Forming a plan for success

Commentary

PITTSBURGH — Getting to the AFC Championship game is as easy as 1-2-3 for the Steelers as they play the Jacksonville Jaguars this afternoon.

1. Contain Blake Bortles. He’s the kind of quarterback whose legs are more dangerous than his arm.

2. No big plays. The Steelers defense has been allowing too many plays of 30 yards or more. They breathe life into a struggling offense.

3. No turnovers. Ben Roethlisberger threw five interceptions in the regular season game against Jacksonville. He shouldn’t have that many in a month, much less one game.

Take care of those elements, and the Steelers will be on their way to New England — where the formula for success is a lot more complex.

OK to worry

Steelers fans wouldn’t be Steelers fans without worrying about something. So…

Worry about Antonio Brown. He’s trying to return after injuring his calf in the next-to-last regular season game. Then he got sent home early from Friday’s practice because of an illness.

The Steelers can win without Brown, but things run a lot smoother with him.

Running around on a bad leg isn’t easy, even tougher when the temperature isn’t above 20 degrees.

Bad scoop

It wasn’t a distinguished week for sports journalism with a couple of stories that had local impact.

Jon Paul Morosi of mlb.com ran with a story about Gerrit Cole being traded to Houston. He had the framework of agreement, but didn’t identify what players the Pirates might be getting.

No need. The story blew up in a couple of hours. As this is typed, Cole was finally traded to the Astros in a deal that was announced just after 7 p.m. on Saturday.

That errant story is a prime example of what happens in a Twitter world, where there’s a premium on getting the story before anyone else, even if the facts haven’t been fully vetted.

Over at Steelers headquarters, ESPN was busy nailing down Le’Veon Bell’s contract negotiations for next season even as the team was preparing for a playoff game.

That one was Bell’s fault. He took the bait and sounded off. He said if the Steelers put the franchise player tag on him again, he might sit out the season or retire.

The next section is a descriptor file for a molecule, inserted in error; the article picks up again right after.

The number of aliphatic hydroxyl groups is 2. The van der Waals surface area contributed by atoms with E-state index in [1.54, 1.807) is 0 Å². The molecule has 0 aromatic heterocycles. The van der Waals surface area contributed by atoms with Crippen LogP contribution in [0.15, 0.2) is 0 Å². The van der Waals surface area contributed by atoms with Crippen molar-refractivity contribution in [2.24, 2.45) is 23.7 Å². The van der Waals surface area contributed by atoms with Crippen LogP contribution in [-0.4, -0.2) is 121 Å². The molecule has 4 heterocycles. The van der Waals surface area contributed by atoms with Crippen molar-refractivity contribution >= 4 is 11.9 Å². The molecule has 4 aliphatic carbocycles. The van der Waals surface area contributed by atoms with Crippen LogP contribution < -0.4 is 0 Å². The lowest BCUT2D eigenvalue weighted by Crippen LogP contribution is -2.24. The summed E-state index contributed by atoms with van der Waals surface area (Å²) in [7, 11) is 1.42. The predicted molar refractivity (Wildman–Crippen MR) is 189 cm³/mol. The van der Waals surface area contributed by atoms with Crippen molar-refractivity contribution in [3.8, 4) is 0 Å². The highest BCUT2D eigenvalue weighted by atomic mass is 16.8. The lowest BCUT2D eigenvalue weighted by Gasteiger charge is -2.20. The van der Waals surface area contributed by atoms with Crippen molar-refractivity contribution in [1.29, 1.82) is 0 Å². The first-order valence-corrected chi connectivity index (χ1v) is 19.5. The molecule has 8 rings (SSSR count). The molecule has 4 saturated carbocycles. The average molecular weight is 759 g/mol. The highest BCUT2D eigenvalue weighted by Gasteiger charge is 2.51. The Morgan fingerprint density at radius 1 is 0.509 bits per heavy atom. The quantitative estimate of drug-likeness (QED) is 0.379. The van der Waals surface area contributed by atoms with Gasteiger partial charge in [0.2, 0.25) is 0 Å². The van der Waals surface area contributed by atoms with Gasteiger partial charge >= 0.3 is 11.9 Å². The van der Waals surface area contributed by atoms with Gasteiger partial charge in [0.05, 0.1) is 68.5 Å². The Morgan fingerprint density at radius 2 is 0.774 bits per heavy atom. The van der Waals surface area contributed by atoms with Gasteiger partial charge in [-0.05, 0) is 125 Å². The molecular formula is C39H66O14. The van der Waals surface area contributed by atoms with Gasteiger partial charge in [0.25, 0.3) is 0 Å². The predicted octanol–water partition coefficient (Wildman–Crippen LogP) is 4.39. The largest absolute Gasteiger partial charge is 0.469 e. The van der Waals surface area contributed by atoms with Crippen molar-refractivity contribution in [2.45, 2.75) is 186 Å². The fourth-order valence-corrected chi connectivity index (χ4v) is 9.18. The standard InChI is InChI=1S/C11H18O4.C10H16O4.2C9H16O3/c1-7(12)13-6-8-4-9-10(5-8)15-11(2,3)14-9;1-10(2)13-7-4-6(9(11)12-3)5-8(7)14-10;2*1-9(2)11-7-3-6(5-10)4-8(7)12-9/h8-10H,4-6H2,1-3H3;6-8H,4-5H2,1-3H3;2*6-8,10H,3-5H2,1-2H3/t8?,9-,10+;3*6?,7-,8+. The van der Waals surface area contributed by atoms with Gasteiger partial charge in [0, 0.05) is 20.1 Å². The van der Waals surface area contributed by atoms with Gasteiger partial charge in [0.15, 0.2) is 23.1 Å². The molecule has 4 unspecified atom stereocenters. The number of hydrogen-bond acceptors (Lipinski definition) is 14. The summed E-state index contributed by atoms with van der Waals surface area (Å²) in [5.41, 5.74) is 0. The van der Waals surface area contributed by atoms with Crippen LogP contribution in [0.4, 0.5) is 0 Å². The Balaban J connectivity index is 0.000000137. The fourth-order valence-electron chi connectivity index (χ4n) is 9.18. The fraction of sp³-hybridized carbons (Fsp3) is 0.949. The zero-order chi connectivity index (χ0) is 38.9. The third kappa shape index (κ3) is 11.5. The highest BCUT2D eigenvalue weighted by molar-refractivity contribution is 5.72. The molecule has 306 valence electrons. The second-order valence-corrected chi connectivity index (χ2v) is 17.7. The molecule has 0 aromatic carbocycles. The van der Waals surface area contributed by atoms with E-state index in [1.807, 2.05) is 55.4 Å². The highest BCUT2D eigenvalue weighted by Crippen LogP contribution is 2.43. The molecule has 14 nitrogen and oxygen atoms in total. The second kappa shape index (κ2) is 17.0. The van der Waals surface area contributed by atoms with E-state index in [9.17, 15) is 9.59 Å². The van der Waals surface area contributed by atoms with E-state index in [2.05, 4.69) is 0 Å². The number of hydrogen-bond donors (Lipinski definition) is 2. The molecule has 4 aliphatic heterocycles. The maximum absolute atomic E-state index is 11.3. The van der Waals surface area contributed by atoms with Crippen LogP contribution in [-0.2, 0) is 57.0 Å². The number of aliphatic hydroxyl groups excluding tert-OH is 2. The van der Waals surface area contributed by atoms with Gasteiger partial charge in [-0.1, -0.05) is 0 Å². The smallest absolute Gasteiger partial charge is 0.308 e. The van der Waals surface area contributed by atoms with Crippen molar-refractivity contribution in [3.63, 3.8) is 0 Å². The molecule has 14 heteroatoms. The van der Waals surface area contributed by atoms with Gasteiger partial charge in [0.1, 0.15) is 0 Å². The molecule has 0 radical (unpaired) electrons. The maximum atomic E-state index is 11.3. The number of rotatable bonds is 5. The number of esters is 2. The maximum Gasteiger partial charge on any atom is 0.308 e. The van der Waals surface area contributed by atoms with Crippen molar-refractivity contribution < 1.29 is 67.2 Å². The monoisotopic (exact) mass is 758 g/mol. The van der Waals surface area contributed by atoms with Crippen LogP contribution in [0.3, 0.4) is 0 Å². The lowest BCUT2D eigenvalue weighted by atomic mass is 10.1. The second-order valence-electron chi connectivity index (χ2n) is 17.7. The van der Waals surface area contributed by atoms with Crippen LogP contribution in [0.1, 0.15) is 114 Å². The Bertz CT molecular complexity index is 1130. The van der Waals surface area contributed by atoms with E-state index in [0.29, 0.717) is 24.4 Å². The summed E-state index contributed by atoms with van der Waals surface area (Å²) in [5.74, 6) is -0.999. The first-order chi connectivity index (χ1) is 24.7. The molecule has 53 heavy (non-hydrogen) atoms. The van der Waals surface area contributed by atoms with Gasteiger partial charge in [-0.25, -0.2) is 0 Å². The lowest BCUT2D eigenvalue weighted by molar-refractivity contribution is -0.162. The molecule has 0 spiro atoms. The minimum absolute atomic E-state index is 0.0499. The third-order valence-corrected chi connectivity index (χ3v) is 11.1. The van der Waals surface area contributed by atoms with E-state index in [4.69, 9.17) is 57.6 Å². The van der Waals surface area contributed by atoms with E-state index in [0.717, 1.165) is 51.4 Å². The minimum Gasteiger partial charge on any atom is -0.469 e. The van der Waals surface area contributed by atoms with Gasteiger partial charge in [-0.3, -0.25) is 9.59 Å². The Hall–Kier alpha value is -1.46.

In deference to his teammates, Bell should have deflected the question. He did that hours later, issuing a Tweet that said his focus was entirely on this week’s playoff game, not on this offseason’s negotiations.

Ultimately Bell made himself look bad by answering an irrelevant question.

‘Tis the season

Three of this weekend’s four NFL playoff games are being played in outdoor stadiums in cold weather environments.

Doesn’t get any better. There’s nothing more fun than watching others suffer in the elements while the furnace and/or fireplace are roaring.

Keith Jackson

Keith Jackson, who died at 89, was the voice of college football on ABC for so many years.

His “Whoa, Nellie” and “fum…..BLE!’ and the calls about the exploits of he “big uglies” cemented his relationship with Saturday college games.

But Jackson worked a full roster of sports during his long association with ABC. He was the original play-by-play voice of “Monday Night Football” before Frank Gifford took over.

He also called four games in the 1979 World Series, the Pirates’ last participation. Jackson missed the middle games for football assignments (Al Michaels filled in), but Jackson was at the microphone for Game 7 when Omar Moreno caught Pat Kelly’s fly ball to win the Series for the Pirates.

Mehno can be reached at johnmehnocolumn@gmail.com.

COMMENTS